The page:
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Robertson, for his part, never popped off about replacing Gervin, but neither did he doubt that he could. "I can't be like Ice and I'm not trying to be," he says. "When I met him he was like a god. He did things so smooth, so calm. He's still the main man around here. Nothing will change that. But, honestly, I felt I outplayed him every time in the preseason. Every time. That's just the way it was."
Smooth and calm are not the adjectives to describe Robertson's game. His shoot-it-on-the-way-up jumper is as ugly as they come and he can't begin to match Gervin's ability to score from outside or slither around picks. "The only way you can play him is to lay off him," says the Suns' Davis. "Make him shoot it outside and he's in trouble. That's the only weakness in his game." Still, Robertson shot .514 from the floor. "So he's not a great shooter?" says Utah's Frank Layden. "He's got poise and a feel for the game. They're much more important."
Offensively, Robertson is most dangerous on the open floor. When he comes down with a defensive rebound, his instructions are to take it and go, even if the point guard (who in Moore's absence has been Wes Matthews or Jon Sundvold) is open. In a spread offense against pressure, Robertson stations himself at the top of the circle so he can receive the pass, turn and drive the lane, looking to dish off or draw a foul. (That was Gervin's spot, too, only his job was to find a way to shoot, which he usually did.) Robertson's drives to the hoop are most evocative of—don't laugh—Erving, because he cups the ball and holds it high above his head on dunks.
Defense is his specialty, though. "That's where he's in a class by himself," says Golden State guard Geoff Huston. Not really. Not yet. There are still better man-to-man defenders, like Cooper and perhaps Milwaukee's one-two punch of Moncrief and long-armed Paul Pressey. Dennis Johnson and Denver's T.R. Dunn might be better at checking stronger players, and Cheeks can pick more pockets.
But Robertson does a little bit of everything, and he is still a few years away from his physical peak. Right now, he is the best free-lance defender in the league, as all those steals attest. His quickness enables him to double down on big men and his strength enables him to slap balls away from them. "Sometimes I do some real karate chopping out there and get away with it," says Robertson, whose naivet� is charming in a league in which no one ever admits to committing a foul. He also has a knack for turning around at precisely the right moment and stealing the lazy inbounds pass for an easy basket. The TV production crew that films the Spurs' games has missed so many of those plays that it has been instructed not to swing the camera automatically upcourt after a San Antonio basket.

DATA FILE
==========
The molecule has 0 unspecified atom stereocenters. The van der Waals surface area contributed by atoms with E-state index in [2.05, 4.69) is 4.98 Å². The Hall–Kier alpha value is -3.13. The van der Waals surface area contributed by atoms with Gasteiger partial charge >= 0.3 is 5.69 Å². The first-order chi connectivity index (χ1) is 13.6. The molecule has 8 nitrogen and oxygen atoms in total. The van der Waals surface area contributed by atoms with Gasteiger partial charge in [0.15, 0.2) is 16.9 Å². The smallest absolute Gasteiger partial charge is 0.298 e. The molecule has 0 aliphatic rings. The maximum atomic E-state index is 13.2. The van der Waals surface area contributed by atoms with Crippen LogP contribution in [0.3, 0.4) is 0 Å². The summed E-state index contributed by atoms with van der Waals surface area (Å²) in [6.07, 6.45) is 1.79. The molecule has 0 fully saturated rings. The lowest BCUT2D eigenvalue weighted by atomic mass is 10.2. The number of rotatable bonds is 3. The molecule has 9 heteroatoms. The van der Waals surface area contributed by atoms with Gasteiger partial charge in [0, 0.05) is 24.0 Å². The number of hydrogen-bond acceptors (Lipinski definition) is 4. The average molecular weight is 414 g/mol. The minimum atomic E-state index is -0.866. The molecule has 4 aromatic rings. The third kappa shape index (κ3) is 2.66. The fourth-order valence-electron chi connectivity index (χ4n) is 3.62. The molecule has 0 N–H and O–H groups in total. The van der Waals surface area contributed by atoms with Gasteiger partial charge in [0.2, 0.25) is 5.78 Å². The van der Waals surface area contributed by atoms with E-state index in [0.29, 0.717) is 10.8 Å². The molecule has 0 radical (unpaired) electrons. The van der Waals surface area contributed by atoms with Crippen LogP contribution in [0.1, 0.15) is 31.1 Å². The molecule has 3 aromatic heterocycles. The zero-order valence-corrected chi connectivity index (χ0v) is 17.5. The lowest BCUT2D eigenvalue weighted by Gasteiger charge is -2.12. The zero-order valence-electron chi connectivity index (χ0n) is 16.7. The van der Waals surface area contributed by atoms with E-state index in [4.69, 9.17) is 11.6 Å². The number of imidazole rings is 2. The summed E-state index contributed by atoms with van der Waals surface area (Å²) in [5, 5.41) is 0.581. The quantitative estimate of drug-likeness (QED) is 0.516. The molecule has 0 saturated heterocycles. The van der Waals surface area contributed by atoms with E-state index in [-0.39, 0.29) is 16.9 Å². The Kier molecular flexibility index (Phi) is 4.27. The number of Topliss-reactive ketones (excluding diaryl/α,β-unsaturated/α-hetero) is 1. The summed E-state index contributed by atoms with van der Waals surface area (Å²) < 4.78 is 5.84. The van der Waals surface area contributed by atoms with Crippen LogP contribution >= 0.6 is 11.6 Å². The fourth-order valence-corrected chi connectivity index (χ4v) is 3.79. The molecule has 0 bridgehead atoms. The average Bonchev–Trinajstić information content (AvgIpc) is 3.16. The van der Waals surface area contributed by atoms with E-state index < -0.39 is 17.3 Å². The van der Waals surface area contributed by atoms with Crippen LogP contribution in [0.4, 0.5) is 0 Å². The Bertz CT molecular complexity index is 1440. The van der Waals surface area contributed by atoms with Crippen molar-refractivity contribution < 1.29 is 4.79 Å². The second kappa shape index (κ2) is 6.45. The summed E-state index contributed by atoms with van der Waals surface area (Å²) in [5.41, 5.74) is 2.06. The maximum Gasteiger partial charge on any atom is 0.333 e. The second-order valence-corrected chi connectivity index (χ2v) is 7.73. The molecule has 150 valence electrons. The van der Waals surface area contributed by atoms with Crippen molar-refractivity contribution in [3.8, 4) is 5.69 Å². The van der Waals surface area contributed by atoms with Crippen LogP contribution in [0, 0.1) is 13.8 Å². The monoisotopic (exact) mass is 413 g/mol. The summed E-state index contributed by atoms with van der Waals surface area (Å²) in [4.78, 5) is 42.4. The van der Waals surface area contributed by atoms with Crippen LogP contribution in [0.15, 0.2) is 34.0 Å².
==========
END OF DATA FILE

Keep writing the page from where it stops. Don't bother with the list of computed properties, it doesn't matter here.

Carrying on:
Robertson is a different kind of thief than Buse, who was a master at stealing the ball off an opponent's change-of-direction dribble. "Alvin's more of a foot-quickness defender than a hand-quickness defender like I was," says Buse. "I still think he gambles a little too much, though, and next year he'll discover that players will be more careful with the ball around him. Right now I consider Michael Cooper the best all-around defender in the league. But Alvin could be that good, no doubt in my mind."
No doubt in Fitzsimmons's mind, either. "If Alvin hadn't come through like he has this season," says Fitzsimmons, "I would've needed the Alamo to protect me." And we all know how well the Alamo held up under siege.
Robertson approaches his radio show with the same energy that he puts into defense. Says "Real" Mike Kelly, the KAPE disc jockey and program director who got him on the air: "If he ever took this up full-time, I'd be worried about a job."
Alvin first heard what he calls "the sounds" on a campus radio program during his sophomore year at Arkansas. At the 1984 Olympic trials he found a true "bredren" when Jamaica-born Patrick Ewing sidled up to him and said, "Wopnin', mon?" "Fillin' irie, mon," answered Robertson. After both made the U.S. team, he listened to Ewing's reggae tapes. Robertson augmented his knowledge of the Jamaican language and culture last summer at Sun Splash, a reggae festival in Montego Bay.
He insists that he does not abide by Rastafarian philosophy and the heavy marijuana smoking associated with it. "It's just the music," he says. He has no plans to trade in his Volvo and become an expatriate in Jamaica. "Basketball's too important," says Robertson, flashing a grin. "For right now, anyway."